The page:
This post is part 5 in our series on run charts. This one addresses the run chart rule for outliers. It defines an outlier – subjectively. The video then summarizes this five part series on run charts.
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This is part 5 in our series on run charts. In part 1, we learned about run charts in general and why they are so helpful in seeing how process performance changes over time and how to determine if the variation we see in the performance is just common, normal everyday variation or if the variation we see indicates that something different, something special is going on that indicates process performance has fundamentally changed. We learned that run chart rules can be used to help us detect those statistical signals of process change. In part 2, we learned about the run chart rule for detecting trends. In part 3, we learned about detecting a shift and in part 4, we learned about the run chart rule for runs. In this video, we will learn the one remaining run chart rule – for outliers – and then briefly summarize this series on run charts.
The first three run chart rules we looked at were based on the statistical probability that the variation we were assessing was due to common versus special cause variation. This last one for outliers is subjective. It applies to the data points that are so much higher or lower than the others that it’s obvious to most anyone that there is something unusual going on. The data point sticks out like a sore thumb. Every set of data will have a highest and lowest value, but those are not necessarily outliers. Let’s take a look at an example.
We’re looking at some more of the patient contact to 1st 12 lead ECG time data. We see that the centerline is around 14 and the data points are generally falling between around 5 and 25, except for that one point that is much much higher than the others. It’s up around 38. That’s an outlier. Sometimes an outlier might be so far away from the others that you have to question if the data is even valid. With a data error, you might see a value for the patient contact to 1st 12 lead time interval of over 3 days or 3 months or even 3 years.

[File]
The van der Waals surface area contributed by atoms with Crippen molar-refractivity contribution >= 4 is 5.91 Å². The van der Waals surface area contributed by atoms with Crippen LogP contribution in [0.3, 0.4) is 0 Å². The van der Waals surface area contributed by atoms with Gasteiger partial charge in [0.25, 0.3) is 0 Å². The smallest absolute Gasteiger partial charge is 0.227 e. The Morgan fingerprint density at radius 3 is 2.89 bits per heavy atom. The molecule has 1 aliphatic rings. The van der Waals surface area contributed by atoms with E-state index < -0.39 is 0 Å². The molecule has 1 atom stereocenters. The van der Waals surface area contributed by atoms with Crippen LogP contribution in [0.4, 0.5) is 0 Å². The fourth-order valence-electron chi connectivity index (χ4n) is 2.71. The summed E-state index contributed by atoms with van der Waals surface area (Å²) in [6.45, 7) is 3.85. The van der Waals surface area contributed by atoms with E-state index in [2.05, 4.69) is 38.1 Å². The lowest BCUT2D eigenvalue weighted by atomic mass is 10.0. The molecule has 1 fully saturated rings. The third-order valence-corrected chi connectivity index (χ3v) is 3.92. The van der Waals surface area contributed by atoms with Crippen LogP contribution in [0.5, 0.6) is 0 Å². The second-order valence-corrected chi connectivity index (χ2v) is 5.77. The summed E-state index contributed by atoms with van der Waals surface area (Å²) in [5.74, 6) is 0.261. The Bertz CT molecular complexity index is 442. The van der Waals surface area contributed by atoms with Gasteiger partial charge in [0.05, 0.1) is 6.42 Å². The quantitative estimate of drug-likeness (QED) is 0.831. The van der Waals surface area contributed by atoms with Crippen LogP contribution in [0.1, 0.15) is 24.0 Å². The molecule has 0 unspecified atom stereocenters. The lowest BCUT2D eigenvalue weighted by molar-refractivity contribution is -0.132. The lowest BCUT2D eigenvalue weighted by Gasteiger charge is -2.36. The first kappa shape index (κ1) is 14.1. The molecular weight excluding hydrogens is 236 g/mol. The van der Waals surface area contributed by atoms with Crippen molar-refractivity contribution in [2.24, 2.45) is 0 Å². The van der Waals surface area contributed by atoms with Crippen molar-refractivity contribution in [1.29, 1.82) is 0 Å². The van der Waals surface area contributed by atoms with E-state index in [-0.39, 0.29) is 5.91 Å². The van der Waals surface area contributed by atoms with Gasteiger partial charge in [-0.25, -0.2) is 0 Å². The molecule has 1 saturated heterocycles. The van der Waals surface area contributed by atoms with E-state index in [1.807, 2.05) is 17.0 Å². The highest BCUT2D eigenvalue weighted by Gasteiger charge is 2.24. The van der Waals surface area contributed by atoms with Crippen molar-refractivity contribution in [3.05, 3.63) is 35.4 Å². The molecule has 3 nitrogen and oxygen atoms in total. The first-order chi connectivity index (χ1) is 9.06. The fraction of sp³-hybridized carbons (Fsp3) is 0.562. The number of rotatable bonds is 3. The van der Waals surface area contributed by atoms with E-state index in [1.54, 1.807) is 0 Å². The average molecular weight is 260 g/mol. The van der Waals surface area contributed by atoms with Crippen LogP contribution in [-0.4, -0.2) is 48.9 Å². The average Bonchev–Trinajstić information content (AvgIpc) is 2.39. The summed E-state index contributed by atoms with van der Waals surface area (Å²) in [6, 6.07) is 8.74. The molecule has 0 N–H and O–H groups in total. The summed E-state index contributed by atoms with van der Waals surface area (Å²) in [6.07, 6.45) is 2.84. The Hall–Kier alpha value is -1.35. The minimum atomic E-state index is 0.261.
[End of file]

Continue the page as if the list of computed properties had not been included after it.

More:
So, outliers are the extreme high or low values that, again, stick out like a sore thumb. It’s just that simple.
So there you have them – all four run chart rules for detecting special cause variation. Trends, shifts, runs and outliers. Special cause variation is the thing you watch out for. If you are not intentionally changing the process, a statistical signal for special cause variation strongly suggests that something unusual – good or bad – is going on and may warrant investigation. If you are doing a QI project and are changing the process, you look for special cause variation as evidence that your change is actually making a difference in how the process performs.
To summarize, when looking at performance data for a particular process, the run chart is a tool we can use to assess the behavior of that process over a period of time and on an on-going basis. Because processes have variation, the operational question we will have when looking at the data over time is if the variation we see suggests that the behavior of the process is fundamentally changing -something we call special cause variation, or if the variation is just random ‘noise’ that is inherent to the process – something we call common cause variation. The run chart rules can help us tell the difference and thereby give us abetter interpretation of the data, and that leads to better decisions about how to respond. It helps keep from both over-reacting and under-reacting. We want to react correctly and make -appropriate- data-driven decisions.
Notes and Resources
- An excellent summary article on use of run charts and application of run chart rules in healthcare – Perla RJ, Provost LP, Murray SK: The run chart: a simple analytical tool for learning from variation in healthcare processes. British Medical Journal – Quality and Safety. 2011;20:46. e51. doi:10.1136/bmjqs.2009.037895. https://goo.gl/MaEcCL
- Posted October 2018